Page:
Students and teachers find ways to share their thoughts, feelings and fears about the attacks that shook their city.
Few residents of Chartres knew Omar Ismail Mostefai. But they are sure he wasn’t radicalised in their midst.
“The Islamic State [of Iraq and the Levant] is nonsense,” said Samia, a resident of Luce, a small town on the outskirts of Chartres near to where Mostefai lived. “That’s not Islam.”
Still, Samia declined to disclose her last name, fearing the exposure she might receive as a resident of Luce, where 29-year-old Mostefai worshipped at a mosque until 2013, when friends and neighbours say he disappeared.
They hadn’t thought about him much until Chartres Mayor Jean-Pierre Gorges, who is also a member of parliament, first made Mostefai’s name public on his Facebook page a day after the attacks on Saturday – and painted a district, like many around Paris, with the label “a haven of terrorists”.
“I just learned that a suicide bomber lived in Chartres,” Gorges wrote. “This massacre could have taken place at Chartres.”
According to French officials, Mostefai helped stage the attack that killed 89 concertgoers at the Bataclan music hall – shooting people with a machine gun before blowing himself up, leaving behind a finger that police used to identify him.
Who was Omar Ismail Mostefai?
He was convicted of eight petty crimes, including driving without a license, but never served time in jail, and while authorities had indicated that he appeared to be a candidate for “radicalisation”, Paris prosecutor Francois Molins said he had never been “implicated in an investigation or a terrorist association”.
Prosecutors are now trying to determine if he travelled to Syria or elsewhere in the Middle East between 2013 and 2014 to fight with ISIL. Around 1,000 French citizens have gone to fight in Syria and Iraq, according to officials.
But Gorges has suggested that Mostefai didn’t need to go anywhere to join ISIL.
“The terrorists of yesterday, like the ones in January, were fluent in French, without accents,” he wrote.
“They were French, or at least a part of them was, like the three terrorists in January. The problem lies here, beyond the politicians’ debates and ideological quarrels, and the whole world knows it.”
‘We can’t even enter a store’
But Ines, another Luce resident who asked that her surname not be used, said Gorges was a “fascist” who frequently blames French Muslims for homegrown radicalism.
“Here we are raised in families who are careful about everything,” she said. “Nowadays, the children here are alerted – if anyone tried to radicalise them, they would speak up. We were shocked here in Luce. It’s a small community.”
Instead, she points to Belgium, where the attacks are believed to have been planned. “They [the attackers] have a lot of connections with Belgium,” she said. “I say that Belgium is the problem.”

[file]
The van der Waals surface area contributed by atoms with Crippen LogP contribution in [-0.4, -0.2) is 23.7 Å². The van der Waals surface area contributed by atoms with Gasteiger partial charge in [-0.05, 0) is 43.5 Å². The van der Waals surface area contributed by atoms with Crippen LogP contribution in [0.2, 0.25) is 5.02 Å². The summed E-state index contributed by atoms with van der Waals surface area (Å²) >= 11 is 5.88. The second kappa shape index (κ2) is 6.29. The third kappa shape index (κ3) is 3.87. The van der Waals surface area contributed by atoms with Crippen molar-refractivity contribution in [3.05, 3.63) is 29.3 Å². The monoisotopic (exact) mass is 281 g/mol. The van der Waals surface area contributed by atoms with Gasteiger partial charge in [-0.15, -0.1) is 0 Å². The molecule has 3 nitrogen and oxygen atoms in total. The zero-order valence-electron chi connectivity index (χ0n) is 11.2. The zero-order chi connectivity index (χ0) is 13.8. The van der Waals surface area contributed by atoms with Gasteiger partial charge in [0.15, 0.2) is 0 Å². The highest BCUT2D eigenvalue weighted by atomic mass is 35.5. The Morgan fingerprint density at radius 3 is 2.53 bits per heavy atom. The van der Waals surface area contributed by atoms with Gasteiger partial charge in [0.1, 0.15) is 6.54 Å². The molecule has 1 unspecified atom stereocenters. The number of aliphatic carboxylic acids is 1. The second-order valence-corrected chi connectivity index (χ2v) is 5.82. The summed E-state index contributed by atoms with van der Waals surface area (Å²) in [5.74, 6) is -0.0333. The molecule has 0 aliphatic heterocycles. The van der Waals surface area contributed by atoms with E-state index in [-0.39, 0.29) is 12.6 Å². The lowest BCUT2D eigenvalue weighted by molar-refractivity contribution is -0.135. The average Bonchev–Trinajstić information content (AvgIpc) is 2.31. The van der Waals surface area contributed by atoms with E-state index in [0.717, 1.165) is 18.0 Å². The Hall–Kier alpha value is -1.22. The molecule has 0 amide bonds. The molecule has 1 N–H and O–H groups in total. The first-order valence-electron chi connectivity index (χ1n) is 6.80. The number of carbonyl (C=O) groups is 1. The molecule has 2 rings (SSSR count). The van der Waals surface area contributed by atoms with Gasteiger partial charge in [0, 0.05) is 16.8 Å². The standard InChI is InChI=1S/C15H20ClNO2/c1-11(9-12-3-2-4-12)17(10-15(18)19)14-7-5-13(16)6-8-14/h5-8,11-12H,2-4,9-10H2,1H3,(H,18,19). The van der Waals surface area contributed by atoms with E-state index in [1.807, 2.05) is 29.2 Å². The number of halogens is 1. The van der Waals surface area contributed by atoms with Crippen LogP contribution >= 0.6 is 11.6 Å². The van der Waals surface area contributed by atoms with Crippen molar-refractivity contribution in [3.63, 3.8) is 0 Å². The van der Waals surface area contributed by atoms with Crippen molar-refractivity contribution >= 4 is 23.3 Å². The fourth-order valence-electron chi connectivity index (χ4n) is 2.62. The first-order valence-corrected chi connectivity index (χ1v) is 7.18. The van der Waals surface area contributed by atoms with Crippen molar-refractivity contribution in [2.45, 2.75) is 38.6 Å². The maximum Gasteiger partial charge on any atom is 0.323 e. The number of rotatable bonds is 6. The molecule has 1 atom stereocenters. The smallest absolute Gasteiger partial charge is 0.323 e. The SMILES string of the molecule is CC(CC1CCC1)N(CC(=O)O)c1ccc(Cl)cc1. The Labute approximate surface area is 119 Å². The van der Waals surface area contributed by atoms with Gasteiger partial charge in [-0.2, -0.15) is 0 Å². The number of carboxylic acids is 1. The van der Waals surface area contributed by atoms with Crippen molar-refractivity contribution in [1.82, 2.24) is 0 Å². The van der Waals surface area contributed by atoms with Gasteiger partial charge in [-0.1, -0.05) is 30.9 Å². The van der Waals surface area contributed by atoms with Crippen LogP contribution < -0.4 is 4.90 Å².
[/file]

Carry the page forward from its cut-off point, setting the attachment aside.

Ines says that, in recent years, and especially since the January attacks on the offices of the weekly satirical magazine Charlie Hebdo, she has felt alienated from her non-Muslim countrymen and women.
“We can’t even enter a store,” she said. “Yesterday, I wanted to buy a coat, and I left. People were talking, saying, ‘We open our door, and look what they do to us.'”
She even suggested responding to such discrimination in a characteristically French way – by taking to the streets. “I told my husband, we should take to the streets and say we don’t agree with all of this,” she said.
Fears of retaliation
“Muslims now fear the worst in terms of retaliation,” said Fateh Kimouche, the founder of the prominent French Muslim blog Al Kanz.
Foremost in Kimouche’s mind was the wave of arson, vandalism of mosques, harassment and other violence perpetrated against French Muslim communities after the Charlie Hebdo attacks.
He said he is bracing for anti-immigrant, right-wing politicians to call for a crackdown on Muslims and Islamic practices as well as mainstream politicians calling for an increase in the surveillance of the six million Muslims in France, the largest Islamic community in Europe.
That hysteria reached an embarrassing fever pitch after police in Nice arrested an eight-year-old Muslim boy named Ahmed after he told his teacher he supported the gunmen who perpetrated the attack on the Charlie Hebdo offices because he disagreed with the magazine’s blasphemous cartoons. The incident spawned the Twitter hashtag #Ahmed8ans, which went viral and garnered nationwide attention.
“There should not be another #Ahmed8ans,” said Kimouche. “We hope that politicians will learn from the beginning of the year and not exploit this drama.”
Some Muslim groups are already preparing a public relations campaign to distance their faith from the killers.
On Friday, Paris mayor Anne Hidalgo is appearing with Dalil Boubaker, the rector of the Paris mosque, for a Muslim-led demonstration against the “bloody barbarism” of the recent violence.
“We call on all citizens of the Muslim faith and their friends to come speak, after the Friday prayer, of their deep attachment to Paris, its diversity and the values of the republic,” Boubaker said in a statement.
And, some stress, many French citizens still value the country’s diversity.
Efifi Cherewi, a Malaysian Muslim tourist who was in Paris during the attacks, said on Sunday that he and his wife debated whether she should wear her headscarf in public. They assumed they might experience prejudice, but were pleasantly surprised.
“We went out because we needed to have lunch,” said Cherewi. “We planned to go out without the veil but then we thought we should be okay. At the restaurant, they treated us normally. We didn’t feel targeted.”
In Luce, members of the Muslim community hope that they won’t feel a backlash over the actions of those they feel no connection to.
“We’ve practiced the right Islam since we were little,” said Samia. “Islam doesn’t tell you to kill people. The Quran says ‘If a Muslim kills one person, it’s as if they killed all of humanity.'”